Among the greatest prayers of Judaism is the   Amidah   , a recitation of 19 blessings that devout Jews say three times a day. Jews all over the world will recite the   Amidah   Tuesday night and Wednesday as they mark Yom Kippur, the solemn day of atonement when God is said to decide who will live or die in the coming year. Many will bow deeply as they face Jerusalem. But as members and friends of Mishkan Shalom Synagogue in Manayunk gather Wednesday for this holiest of days, hundreds will recite the Amidah not by bowing, but lying still, on their backs, in the yoga position known as "the Corpse.
NEWS
December 22, 2008 | By Gloria Hochman FOR THE INQUIRER
Michelle Gossett has ovarian cancer that has metastasized to her liver, colon, bladder and uterus. She had just had a punishing chemotherapy treatment that will make her feel intensely ill in a day or so. But on this night she is participating in a session on mindful meditation, one in a series of eight led by Michael Baime, a physician who has just been named director of mind-body medicine at the Abramson Cancer Center of the University of Pennsylvania....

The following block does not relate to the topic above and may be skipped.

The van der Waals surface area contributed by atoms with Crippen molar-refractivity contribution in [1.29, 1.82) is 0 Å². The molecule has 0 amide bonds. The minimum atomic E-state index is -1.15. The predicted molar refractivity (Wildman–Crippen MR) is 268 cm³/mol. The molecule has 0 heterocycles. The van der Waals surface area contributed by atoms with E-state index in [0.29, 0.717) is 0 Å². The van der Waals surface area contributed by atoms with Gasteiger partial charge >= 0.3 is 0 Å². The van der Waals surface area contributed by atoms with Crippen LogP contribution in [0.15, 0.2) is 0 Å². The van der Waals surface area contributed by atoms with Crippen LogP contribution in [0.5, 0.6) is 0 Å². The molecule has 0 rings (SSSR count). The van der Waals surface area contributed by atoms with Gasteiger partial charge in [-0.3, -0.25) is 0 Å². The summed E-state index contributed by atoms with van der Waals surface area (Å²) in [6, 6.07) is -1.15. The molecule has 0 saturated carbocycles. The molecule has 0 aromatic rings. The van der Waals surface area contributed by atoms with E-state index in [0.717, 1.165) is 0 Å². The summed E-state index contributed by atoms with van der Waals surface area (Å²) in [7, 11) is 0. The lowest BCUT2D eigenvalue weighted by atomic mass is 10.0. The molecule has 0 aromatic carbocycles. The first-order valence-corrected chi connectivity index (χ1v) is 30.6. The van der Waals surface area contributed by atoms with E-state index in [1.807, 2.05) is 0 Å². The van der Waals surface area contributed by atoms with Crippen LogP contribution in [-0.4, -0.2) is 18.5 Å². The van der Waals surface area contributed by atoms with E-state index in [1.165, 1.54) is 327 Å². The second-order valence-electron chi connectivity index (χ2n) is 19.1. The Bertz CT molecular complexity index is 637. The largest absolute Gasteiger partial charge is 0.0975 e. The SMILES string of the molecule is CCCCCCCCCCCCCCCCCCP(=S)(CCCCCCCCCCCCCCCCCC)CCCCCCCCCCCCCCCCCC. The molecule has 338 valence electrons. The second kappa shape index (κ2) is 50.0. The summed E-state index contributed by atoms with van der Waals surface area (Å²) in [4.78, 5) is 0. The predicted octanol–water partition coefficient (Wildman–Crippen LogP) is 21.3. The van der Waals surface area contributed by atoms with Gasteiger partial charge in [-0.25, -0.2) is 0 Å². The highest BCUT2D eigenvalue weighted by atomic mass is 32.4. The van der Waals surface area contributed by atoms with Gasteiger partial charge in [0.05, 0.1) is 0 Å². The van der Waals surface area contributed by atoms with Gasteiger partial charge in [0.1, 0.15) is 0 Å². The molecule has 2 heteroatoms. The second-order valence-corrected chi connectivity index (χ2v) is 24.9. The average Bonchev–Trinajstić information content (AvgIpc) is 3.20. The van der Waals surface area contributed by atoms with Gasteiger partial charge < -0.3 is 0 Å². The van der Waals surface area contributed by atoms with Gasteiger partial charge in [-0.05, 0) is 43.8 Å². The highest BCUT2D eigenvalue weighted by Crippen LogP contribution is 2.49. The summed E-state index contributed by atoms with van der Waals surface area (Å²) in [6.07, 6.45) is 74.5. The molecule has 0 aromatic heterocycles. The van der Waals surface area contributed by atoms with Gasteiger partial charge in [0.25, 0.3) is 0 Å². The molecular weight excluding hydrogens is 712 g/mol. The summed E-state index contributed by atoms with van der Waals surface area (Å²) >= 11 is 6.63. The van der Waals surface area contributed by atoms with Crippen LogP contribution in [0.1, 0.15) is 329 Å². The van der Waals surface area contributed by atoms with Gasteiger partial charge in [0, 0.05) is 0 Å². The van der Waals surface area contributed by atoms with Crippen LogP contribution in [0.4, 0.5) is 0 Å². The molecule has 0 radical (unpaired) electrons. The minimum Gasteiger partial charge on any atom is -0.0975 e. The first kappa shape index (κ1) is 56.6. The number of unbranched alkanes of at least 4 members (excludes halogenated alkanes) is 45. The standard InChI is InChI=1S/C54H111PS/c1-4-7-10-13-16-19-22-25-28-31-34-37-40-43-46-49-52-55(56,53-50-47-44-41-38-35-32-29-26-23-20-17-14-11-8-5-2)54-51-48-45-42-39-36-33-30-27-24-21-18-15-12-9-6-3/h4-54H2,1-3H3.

NEWS
August 28, 1994 | By Beverly M. Payton, INQUIRER CORRESPONDENT
A serene smile, almost as luminous as his yellow and gold silk robes, seems permanently creased on the face of Phramaha Pairote Plaito, head monk of the newly constructed Mongkoltepmunee Buddhist Temple here. Phramaha Plaito welcomes the opportunity to share a belief he thinks is universal. "All the teachings of the Buddha can be summed up in three rules: Do no evil. Do good. Purify your mind. " But what about life's gray areas? Simple. Phramaha Plaito says one need only consider the ultimate consequences.
NEWS
October 12, 1998 | By Andy Myer
In an extraordinary turn of events in an extraordinary week, the following series of e-mail messages was discovered by Brian Dribbitz, a 14-year-old computer whiz who apparently hacked his way into the White House computer system. This is the unedited correspondence downloaded by Brian: Begala@whitehouse: James, had an idea this morning! I think I see a way out of this mess, maybe turn the whole disaster around. how about gettin' the Prez onto Oprah! That lady's flyin' at the moment, probably well on her way to a Nobel Peace Prize or something.
« Prev | 1 | 2 | 3 | 4 | 5 | Next »
|
|
|
|
|